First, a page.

The big reduction in oil subsidies from a level of R1.6 lakh crore in FY13 and R1.4 lakh crore in FY14 to about R75,000 crore in FY15 is finally coming to the help of the upstream oil companies as well.
ONGC, Oil India and GAIL (India), which together bore a subsidy burden of R67,000 crore, almost as much as the government, in FY14 and around R43,000 crore or almost twice as the government in the first three quarters of FY15, may be spared of the obligation in the last quarter.
A petroleum ministry official said on Friday that a “verbal assurance” has come from the finance ministry that says the upstream oil majors, which have seen a relentless increase in their subsidy burden until FY14, won’t have to shell out any amount (in the form of discounts on crude sales) for January-March 2015.
The Modi-led government has budgeted the highest disinvestment target of R69,500 crore for FY16. Achieving this target hinges on expeditious sales of government stakes in some maharatna firms, including ONGC, in the case of which 5% stake sale is planned. In the last fiscal, ONGC sold every barrel of crude oil for $ 106.72. However, it has to bear a subsidy of $65.75/barrel to compensate state-owned oil marketing companies (OMCs) leading to a net realisation of just $40.97 a barrel. This trend over the last few years has depleted its cash reserves.
The accompanying table shows the actual subsidy burden specific to the year borne by different stakeholders.
These figures differ from the budget figures of government’s oil subsidy because of the practice of rolling over a part of the subsidy payment obligations by the government.
The government’s oil subsidy for the next fiscal is estimated to be just R30,000 crore, thanks to expectations of benign oil prices, decontrol of diesel and the direct benefit transfer scheme for LPG subsidy disbursal. Though lately the threat of an oil shock due to the unrest in West Asia emerged, the government still hopes that the crisis would wither away and oil prices won’t skyrocket.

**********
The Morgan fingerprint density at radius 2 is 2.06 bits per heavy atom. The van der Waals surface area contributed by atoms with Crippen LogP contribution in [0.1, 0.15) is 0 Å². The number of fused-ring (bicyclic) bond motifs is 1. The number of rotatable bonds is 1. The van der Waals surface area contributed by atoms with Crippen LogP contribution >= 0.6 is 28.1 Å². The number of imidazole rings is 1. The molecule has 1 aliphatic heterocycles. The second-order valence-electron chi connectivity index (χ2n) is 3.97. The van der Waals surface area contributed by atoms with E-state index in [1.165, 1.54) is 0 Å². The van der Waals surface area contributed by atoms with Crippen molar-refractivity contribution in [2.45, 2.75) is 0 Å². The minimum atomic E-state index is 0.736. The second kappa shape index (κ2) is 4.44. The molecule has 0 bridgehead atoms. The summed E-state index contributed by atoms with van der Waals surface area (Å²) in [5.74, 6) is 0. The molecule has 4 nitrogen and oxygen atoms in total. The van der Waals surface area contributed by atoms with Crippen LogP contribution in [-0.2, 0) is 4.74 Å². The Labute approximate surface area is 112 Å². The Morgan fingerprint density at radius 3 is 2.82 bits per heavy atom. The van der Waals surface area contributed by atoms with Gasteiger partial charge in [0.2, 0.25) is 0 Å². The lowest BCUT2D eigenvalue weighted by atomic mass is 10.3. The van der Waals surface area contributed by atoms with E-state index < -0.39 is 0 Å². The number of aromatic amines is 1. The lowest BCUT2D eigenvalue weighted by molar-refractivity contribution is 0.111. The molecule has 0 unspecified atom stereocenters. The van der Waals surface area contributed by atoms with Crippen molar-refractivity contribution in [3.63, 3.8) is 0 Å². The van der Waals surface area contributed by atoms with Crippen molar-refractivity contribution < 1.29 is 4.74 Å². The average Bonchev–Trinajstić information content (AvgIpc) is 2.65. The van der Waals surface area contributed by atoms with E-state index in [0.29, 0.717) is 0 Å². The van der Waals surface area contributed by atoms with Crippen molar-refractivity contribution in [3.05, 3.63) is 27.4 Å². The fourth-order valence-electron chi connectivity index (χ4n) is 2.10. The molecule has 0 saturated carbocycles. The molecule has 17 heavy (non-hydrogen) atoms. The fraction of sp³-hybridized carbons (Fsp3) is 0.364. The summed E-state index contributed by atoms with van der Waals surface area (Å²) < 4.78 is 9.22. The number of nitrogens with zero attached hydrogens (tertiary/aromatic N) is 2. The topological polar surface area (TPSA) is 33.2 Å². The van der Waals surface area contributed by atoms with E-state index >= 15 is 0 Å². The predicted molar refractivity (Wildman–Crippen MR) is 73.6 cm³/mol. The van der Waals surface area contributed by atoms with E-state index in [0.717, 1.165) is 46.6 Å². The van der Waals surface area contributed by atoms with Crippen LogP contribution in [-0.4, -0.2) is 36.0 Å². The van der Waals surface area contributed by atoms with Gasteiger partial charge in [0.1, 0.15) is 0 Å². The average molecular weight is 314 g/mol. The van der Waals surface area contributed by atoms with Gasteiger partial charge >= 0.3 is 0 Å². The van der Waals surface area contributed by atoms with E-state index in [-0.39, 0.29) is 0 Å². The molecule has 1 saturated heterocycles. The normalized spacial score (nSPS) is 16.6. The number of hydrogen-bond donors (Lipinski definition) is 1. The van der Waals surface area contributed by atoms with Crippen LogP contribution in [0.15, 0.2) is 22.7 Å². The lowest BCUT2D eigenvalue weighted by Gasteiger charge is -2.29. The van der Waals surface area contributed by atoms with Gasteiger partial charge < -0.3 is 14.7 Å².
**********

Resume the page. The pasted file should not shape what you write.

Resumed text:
Petroleum minister Dharmendra Pradhan said on Friday that his ministry was working to formulate a subsidy-sharing mechanism jointly with the finance ministry. This mechanism would be based on the principal that “the profitability of the government and the companies are not impacted,” he said.
Since 2003-04, upstream oil companies including ONGC have been sharing under-recoveries of public sector OMCs wherein, ONGC’s share of under-recoveries is passed on to refineries/OMCs by way of extending discounts on sale price of crude oil, LPG (domestic) and PDS kerosene. As a result, the net retention prices (post-discount price) of ONGC are far below the international prices of crude oil.
In order to bring clarity on the subsidy sharing mechanism by upstream companies, the petroleum ministry is believed to be working towards putting in place a slab-wise mechanism. According to initial discussions, upstream players such as ONGC, Oil India and GAIL (India) need not share any subsidy burden if the average crude price hovers below $60/barrel. In case, crude prices range between $60 and $100 a barrel, firms could share 85% of the under-recoveries and 90% in case crude price crosses $100/barrel.